Samara is located in a two-storey, 1920s building in the city's Sunset Hill district. The eatery is named after a wing-shaped seed pod found on various trees, including elms and maples.
The restaurant serves up American cuisine, including local vegetables, fresh seafood, pork and duck. Most dishes are prepared using an oven and grill fuelled by wood.
The overall goal for Seattle's Mutuus Studio was to create a neighbourhood bistro that felt both intimate and sophisticated, and would draw in patrons year-round.
"The design team sought to integrate the restaurant into the fabric of the neighbourhood by creating a place that evokes a rich sense of timelessness and comfort," said firm principal Kristen Becker in a statement. "We wanted it to feel comfortable to go to in all seasons."
Rectangular in plan, the restaurant contains a single dining room and chef's counter. Situated behind the counter are the wood-fired brick oven and metal grill, offering diners the opportunity to watch their food being prepared.
Exposed flames serve as a "not-so-subtle reminder of the comfort we feel in gathering together around a fire".
Throughout the restaurant, the team took inspiration from simple objects that get better with age, such as a basic copper pot. References to nature were also integrated into the design.
Earthy materials and colours were used for finishes and decor. A large portion of the space is wrapped in a dark-stained oak panelling and wainscoting – calling to mind a tranquil spot in the woods. The space also features a timber firewall, which was revealed during construction.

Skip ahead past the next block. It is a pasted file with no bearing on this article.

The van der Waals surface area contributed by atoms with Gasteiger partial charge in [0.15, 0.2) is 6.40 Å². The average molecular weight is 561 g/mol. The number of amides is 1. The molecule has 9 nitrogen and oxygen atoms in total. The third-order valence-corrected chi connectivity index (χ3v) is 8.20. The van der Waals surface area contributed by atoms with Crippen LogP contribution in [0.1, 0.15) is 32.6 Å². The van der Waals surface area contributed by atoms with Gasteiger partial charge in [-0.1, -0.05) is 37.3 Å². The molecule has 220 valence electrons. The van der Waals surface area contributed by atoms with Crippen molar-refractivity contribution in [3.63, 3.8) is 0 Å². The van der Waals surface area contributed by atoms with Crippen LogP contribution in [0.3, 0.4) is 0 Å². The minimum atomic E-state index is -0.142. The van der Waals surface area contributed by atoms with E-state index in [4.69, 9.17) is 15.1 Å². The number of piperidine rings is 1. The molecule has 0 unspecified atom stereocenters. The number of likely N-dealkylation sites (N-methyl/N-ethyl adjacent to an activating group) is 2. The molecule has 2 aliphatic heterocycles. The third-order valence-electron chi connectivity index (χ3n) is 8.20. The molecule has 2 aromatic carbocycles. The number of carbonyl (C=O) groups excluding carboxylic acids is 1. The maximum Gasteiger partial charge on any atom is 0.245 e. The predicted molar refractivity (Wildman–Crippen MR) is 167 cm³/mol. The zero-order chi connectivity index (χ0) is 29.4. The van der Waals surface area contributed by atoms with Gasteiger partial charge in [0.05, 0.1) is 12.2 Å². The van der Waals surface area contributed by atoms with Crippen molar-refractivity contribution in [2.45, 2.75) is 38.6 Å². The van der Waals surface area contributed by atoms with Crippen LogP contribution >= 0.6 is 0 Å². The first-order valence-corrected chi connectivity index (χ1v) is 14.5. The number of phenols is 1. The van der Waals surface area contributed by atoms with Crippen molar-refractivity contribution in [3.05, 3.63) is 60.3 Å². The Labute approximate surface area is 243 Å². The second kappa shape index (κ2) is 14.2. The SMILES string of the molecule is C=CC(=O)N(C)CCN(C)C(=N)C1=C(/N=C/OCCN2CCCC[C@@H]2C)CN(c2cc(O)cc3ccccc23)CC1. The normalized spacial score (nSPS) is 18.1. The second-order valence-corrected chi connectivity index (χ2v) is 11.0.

"I liken the atmosphere to a Dutch still life painting," said firm principal Saul Becker. "It's rich and moody with an elemental simplicity."
The restaurant can accommodate up to 44 guests through a variety of seating options. Diners can nestle into leather banquettes or sit atop tall stools lining a chef's counter, which is finished in dark grey soapstone. There also are multiple freestanding tables, which are topped with wood salvaged from old piers.
The oven is surrounded by handmade Danish bricks with embedded, fused glass, creating a "delicate dance of firelight". The area above the oven is sheathed in patinated copper.
"We chose copper as our metal over blackened steel or other more conventional metals because of its connection to cooking," said Saul Becker.
Illumination is provided by custom lighting fixtures that were designed and fabricated by Mutuus Studio. Suspended above the chef's counter and kitchen are cylindrical pendants – named Cinder and Ember – made of knurled copper pipe.
The Cinder pendant measures four inches in diameter (10 centimetres), while the Ember light is two inches wide (five centimetres).
Above the banquettes, the team placed Mallet fixtures, also made of knurled copper. Rotating arms allow the lights to adapt to different conditions. Lining other walls are sconces made of linen and resin.
"The washroom features a light fixture made from a spent artillery shell – the body perforated and coated with reflective glass beads to create a subtle, twinkling light effect," the team added.
The artificial light is kept at a minimum in the restaurant, helping maintain a comfy atmosphere. Existing concrete floors were lightly stained and then sealed. The space also received new windows and an exterior awning.
"Even with Seattle's reputation for rainy weather, people still like to be connected to the outdoor neighbourhood streetscape when dining," said firm principal Jim Friesz. "So we organised the table layout next to new, large operable windows at the front, cosy corner of the restaurant."
Other projects by Mutuus Studio include the conversion of a large, steel sphere from a shuttered paper mill into a public art installation in Bellingham, a coastal Washington city.
Photography is by Kevin Scott.
Interior architecture and design: Mutuus Studio
Design team: Kristen Becker, Saul Becker, Jim Friesz, Danielle Farrell
Contractor: Plumb Level Square
Owner-chef: Eric Anderson
Grill fabricator: Grillworks
Wall and floor tiles: Statements